A virtual substrate opens path to oxide films on silicon for application in 5G, MEMS, sensors and quantum computation

phys.org | 6/6/2019 | Staff
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Proof that a new ability to grow thin films of an important class of materials called complex oxides will, for the first time, make these materials commercially feasible, according to Penn State materials scientists.

Complex oxides are crystals with a composition that typically consists of oxygen and at least two other, different elements. In their crystalline form and depending on the combination of elements, complex oxides display a tremendous range of properties.

Oxides - Materials - Everything - Roman - Engel-Herbert

"Complex oxides are sometimes called functional materials, because they are literally good for everything," says Roman Engel-Herbert, associate professor of materials science and engineering, chemistry and physics, Penn State.

The particular complex oxides his group is targeting are called perovskite oxides. The crystal structure—the arrangement of atoms—of this material contains two positively charged ions that can be substituted by nearly all elements of the periodic table forming positively charged ions. Depending on which type of atoms are substituted, the researchers are able to get whichever properties they are interested in, including magnetism, ferroelectricity, pyro- and piezoelectricity—the ability to sense and respond to heat and to turn electricity into mechanical motion or vice versa, and even superconductivity.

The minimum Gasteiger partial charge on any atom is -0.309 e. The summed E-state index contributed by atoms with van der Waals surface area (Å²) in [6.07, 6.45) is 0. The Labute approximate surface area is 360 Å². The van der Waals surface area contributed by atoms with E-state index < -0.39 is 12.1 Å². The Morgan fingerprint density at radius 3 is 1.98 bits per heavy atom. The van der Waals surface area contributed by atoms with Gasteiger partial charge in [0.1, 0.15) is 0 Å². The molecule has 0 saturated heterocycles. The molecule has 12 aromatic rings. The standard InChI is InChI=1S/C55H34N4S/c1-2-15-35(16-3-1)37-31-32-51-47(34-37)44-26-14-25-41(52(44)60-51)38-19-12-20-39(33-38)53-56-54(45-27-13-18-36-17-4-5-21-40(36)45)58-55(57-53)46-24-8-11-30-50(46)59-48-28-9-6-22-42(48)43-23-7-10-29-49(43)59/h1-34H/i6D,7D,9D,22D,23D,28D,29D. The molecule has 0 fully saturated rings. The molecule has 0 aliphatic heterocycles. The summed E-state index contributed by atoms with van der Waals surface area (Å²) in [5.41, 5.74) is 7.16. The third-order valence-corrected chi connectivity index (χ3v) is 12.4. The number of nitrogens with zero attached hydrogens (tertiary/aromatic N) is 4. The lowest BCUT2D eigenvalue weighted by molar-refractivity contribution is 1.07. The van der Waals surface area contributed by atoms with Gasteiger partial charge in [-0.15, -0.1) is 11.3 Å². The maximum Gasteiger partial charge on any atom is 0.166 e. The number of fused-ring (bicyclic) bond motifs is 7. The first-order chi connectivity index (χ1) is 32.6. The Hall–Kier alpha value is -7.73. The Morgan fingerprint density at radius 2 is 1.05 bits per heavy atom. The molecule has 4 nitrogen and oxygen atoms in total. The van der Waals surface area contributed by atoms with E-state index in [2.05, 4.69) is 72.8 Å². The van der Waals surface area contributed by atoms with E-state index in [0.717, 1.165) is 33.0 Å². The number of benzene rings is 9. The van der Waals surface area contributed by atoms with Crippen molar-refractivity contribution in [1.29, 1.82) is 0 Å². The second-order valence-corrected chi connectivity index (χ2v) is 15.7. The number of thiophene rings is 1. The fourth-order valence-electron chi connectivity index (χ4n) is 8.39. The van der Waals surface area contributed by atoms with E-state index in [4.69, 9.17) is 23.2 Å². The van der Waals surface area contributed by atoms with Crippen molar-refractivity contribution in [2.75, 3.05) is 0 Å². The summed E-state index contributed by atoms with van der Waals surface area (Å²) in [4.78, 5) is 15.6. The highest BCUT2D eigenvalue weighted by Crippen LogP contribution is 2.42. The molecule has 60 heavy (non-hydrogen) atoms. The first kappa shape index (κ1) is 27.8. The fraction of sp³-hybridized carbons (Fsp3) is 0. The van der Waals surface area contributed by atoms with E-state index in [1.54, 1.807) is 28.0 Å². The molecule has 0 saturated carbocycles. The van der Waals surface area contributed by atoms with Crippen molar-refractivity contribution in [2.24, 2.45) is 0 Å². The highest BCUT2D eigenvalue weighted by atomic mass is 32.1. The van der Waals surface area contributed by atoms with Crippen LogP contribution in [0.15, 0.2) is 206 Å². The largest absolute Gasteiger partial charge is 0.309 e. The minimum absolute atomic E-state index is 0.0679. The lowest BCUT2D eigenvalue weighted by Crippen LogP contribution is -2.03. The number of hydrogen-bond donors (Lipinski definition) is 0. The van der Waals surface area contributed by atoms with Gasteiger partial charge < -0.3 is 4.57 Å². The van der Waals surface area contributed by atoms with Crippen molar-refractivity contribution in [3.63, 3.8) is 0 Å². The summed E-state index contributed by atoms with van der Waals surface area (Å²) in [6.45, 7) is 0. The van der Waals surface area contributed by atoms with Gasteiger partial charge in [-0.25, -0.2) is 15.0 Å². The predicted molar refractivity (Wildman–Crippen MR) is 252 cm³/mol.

Ability - Materials - Films - Electronics - Sensors

Until now, the ability to utilize these materials as thin films for electronics and sensors has been stymied by either a very slow rate of growth or a lack of stoichiometry control, i.e. keeping the amount of positively charged ions in the crystal in the right proportion. It is even more troublesome that so far no commercially viable integration strategy is found to combine these functional oxides with existing semiconductor technology in a scalable and commercially viable way.

"For industry to take advantage of the dramatic breakthroughs we have witnessed in this field of complex oxide research, we have to somehow integrate these thin films into devices using technologies that are compatible with existing industrial manufacturing processes,"...
(Excerpt) Read more at: phys.org
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